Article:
Wednesday, December 11, 2013
Third Sunday in Advent
Third Sunday in Advent
December 15, 2013
Isaiah 35:1-6,10; Psalm 146; James 5:7-10; Matthew 11:2-11
Last week, John the Baptist emerged as a herald to announce the coming of the kingdom of heaven and today he is found imprisoned and he is anxious to know if Jesus is the real deal. When news reaches him that the foretold scripture passages are coming true, his happiness is fulfilled. The harsh conditions of his imprisonment cannot erode the joy he feels that God is certainly at work to tenderly care for his people. We see in the readings transformation from hardship to promise when we recognize the great extent God is hearing us and helping us be free from the confines of our self-imprisonment. When we cooperate with God’s plan and open our senses to the world around us, we can clearly know that God cares tenderly for us. God comes to save you from your hard existence.
Last week, many Jordanians came to the first locally produced Christmas musical in the city called Project Christmas. For two hours, audiences laughed and cried and had their heartstrings tugged by the references to serious social issues that beset their lives. Song and dance delighted their senses and took them away from the harsh realities of their brutal world. They said, “Our lives are filled with great drama. It is good to forget about it for an evening,” or “I never laughed so hard and I needed it because my life makes me so sad,” or “We need these types of performances to help lift our spirits and to give us hope once again.” Everyone exulted in the Christmas spirit and recognized they need more focus upon the blessings of life. For some of those people who are sick or elderly, it may be their last Christmas show. For others, it might be their first, so it was important for them to experience the wonder and magic of a Christmas gift freely offered.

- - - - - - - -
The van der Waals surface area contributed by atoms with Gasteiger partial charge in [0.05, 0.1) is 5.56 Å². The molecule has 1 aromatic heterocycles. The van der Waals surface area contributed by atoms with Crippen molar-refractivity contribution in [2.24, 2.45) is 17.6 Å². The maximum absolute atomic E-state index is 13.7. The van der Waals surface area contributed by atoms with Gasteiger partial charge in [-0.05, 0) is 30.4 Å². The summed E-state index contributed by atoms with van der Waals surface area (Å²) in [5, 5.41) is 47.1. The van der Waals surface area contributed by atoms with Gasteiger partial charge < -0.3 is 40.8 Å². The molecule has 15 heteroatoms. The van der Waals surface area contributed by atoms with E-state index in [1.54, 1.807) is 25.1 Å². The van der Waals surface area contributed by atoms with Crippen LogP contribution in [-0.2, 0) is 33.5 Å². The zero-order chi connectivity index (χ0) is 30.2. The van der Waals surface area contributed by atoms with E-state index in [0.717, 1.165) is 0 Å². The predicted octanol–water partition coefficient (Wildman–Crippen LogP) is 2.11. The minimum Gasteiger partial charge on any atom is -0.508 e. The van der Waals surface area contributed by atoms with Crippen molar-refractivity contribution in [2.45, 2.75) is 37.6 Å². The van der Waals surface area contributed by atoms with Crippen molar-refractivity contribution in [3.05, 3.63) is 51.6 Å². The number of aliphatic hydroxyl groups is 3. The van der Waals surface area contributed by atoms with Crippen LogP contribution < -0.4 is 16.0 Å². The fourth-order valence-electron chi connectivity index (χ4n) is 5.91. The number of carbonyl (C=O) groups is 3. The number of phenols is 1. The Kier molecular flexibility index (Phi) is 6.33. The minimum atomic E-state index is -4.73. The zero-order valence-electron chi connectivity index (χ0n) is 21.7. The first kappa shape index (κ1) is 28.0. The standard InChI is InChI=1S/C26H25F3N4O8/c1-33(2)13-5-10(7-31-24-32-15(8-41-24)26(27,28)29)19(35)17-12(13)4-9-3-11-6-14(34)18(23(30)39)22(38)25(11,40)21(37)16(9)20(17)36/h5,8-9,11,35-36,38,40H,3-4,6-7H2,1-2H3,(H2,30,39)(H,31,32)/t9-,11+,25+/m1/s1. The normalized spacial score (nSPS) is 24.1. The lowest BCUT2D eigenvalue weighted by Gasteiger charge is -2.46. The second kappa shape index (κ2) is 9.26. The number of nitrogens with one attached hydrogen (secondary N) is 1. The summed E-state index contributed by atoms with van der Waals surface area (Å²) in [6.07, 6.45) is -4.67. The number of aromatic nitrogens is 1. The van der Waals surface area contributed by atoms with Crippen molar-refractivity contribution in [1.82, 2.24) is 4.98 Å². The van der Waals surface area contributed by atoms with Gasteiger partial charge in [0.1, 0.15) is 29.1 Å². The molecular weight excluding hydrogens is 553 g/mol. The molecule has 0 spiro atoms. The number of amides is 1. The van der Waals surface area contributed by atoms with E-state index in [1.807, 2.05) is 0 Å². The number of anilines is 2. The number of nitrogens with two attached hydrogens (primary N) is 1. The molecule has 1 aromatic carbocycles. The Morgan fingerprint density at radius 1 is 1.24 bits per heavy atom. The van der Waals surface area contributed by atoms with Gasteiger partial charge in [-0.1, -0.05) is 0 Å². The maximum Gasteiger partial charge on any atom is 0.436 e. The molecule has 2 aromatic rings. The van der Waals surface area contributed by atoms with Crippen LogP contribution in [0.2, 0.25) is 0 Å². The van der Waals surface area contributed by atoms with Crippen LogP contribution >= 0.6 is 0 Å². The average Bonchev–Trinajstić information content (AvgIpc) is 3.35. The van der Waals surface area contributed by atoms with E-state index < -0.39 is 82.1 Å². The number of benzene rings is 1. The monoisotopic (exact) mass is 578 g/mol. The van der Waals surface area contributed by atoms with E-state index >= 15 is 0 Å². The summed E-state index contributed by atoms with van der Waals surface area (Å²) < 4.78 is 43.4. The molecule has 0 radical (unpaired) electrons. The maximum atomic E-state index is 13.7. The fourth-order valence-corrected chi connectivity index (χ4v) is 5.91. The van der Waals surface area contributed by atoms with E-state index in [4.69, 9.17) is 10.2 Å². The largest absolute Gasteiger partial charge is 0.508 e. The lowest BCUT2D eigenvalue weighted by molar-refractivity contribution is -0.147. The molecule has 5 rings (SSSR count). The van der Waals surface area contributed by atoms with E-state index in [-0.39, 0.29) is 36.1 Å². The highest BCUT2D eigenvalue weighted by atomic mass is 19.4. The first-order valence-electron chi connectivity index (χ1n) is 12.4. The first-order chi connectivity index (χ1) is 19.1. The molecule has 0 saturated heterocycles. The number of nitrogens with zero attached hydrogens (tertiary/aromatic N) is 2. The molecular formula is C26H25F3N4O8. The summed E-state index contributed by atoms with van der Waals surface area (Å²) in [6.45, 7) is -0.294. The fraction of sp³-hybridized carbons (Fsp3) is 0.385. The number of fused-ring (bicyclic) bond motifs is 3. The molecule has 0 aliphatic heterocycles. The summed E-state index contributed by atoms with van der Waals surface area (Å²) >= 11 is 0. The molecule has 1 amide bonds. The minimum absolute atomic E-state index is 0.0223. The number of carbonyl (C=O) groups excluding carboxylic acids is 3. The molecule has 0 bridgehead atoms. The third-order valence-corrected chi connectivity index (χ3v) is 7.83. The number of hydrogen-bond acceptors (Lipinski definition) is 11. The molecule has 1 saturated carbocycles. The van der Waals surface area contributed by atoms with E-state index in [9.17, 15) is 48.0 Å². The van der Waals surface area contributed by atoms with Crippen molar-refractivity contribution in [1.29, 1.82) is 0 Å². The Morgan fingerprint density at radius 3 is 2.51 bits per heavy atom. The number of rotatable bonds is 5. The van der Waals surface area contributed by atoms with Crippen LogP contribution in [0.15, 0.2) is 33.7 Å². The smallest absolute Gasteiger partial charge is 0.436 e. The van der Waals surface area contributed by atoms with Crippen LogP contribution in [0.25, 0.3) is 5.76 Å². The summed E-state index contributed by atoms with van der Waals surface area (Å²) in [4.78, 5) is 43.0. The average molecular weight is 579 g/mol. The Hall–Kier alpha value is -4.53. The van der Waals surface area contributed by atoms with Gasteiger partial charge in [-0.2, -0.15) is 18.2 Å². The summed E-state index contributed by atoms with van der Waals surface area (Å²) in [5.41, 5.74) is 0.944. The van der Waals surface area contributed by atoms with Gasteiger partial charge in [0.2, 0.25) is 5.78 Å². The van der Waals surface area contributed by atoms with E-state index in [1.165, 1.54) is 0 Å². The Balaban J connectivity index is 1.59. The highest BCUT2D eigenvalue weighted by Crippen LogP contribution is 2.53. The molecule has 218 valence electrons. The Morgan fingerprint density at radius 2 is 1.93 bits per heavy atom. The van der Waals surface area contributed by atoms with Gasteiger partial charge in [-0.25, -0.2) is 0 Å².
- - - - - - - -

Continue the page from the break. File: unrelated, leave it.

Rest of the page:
Two weeks ago, a Lebanese woman received hearing aids and could hear her teenage son’s voice with clarity for the first time. She wept so softly. She hugged him and asked him to sing to her. A friend told me of a memory of her mother receiving hearing aids for the first time. During a severe rain storm she asked her children, “What is that sound?” and they replied, “thunder.” She stood there in stillness and smiled because she could now begin to hear all the beautiful and terrifying sounds she never knew she missed. A dad told me that his ten-year old son just received a pair of eyeglasses and he was shocked when his son looked out the car window and gleefully pointed out every tiny detail his dad took for granted. The dad’s heart warmed to his son and he felt bad that he did not know sooner that his boy could not see.
These are the types of transformations we need in life to lift us from the drudgery of the difficult existence we have so that we can experience the joy that the Baptist did and the happiness that Jesus Christ wants for us. Isaiah tells us the deaf can hear, the blind can see, the desert will have rains; James tells us to be patient in belief that the Lord will reach out to us. Isaiah, James, and John the Baptist know that God comes to save you and to fulfill your needs and prayers through the good news God offers.
Jesus asked the crowds about John, “What did you go out to the desert to see?” In other words, he was asking, “What is it you want? For what are you searching?” You might expect the answer to be given from a holy one of God like John the Baptist, but just look around you and you have your answer. The answer is all around you. The good news is still breaking into your world – if you choose to look for the signs – and accept the invitations. The good news is there for those who let their senses, heart, and imagination be opened to receive the joy God offers.
Every single one of us has restrictions placed on our lives by others. We all have limitations. John the Baptist did not let his circumstances, that is, his imprisonment and death sentence, determine his life’s actions. He chose happiness and his heart burst open with affection to those life-giving possibilities. We need to lift our eyes from those restrictions placed upon us, especially the most crippling ones we place upon ourselves, so we can experience the beauty and wonder of God’s fresh coming into our world. Do not cripple yourself with your expectations any longer. It serves you no good and perpetuates the drudgery in life. It keeps you lame. Instead, learn to walk again, to see freshly, to speak with new patterns, and hear the richness of silence. Let it surprise and delight you so that you know God’s heart is very near to yours.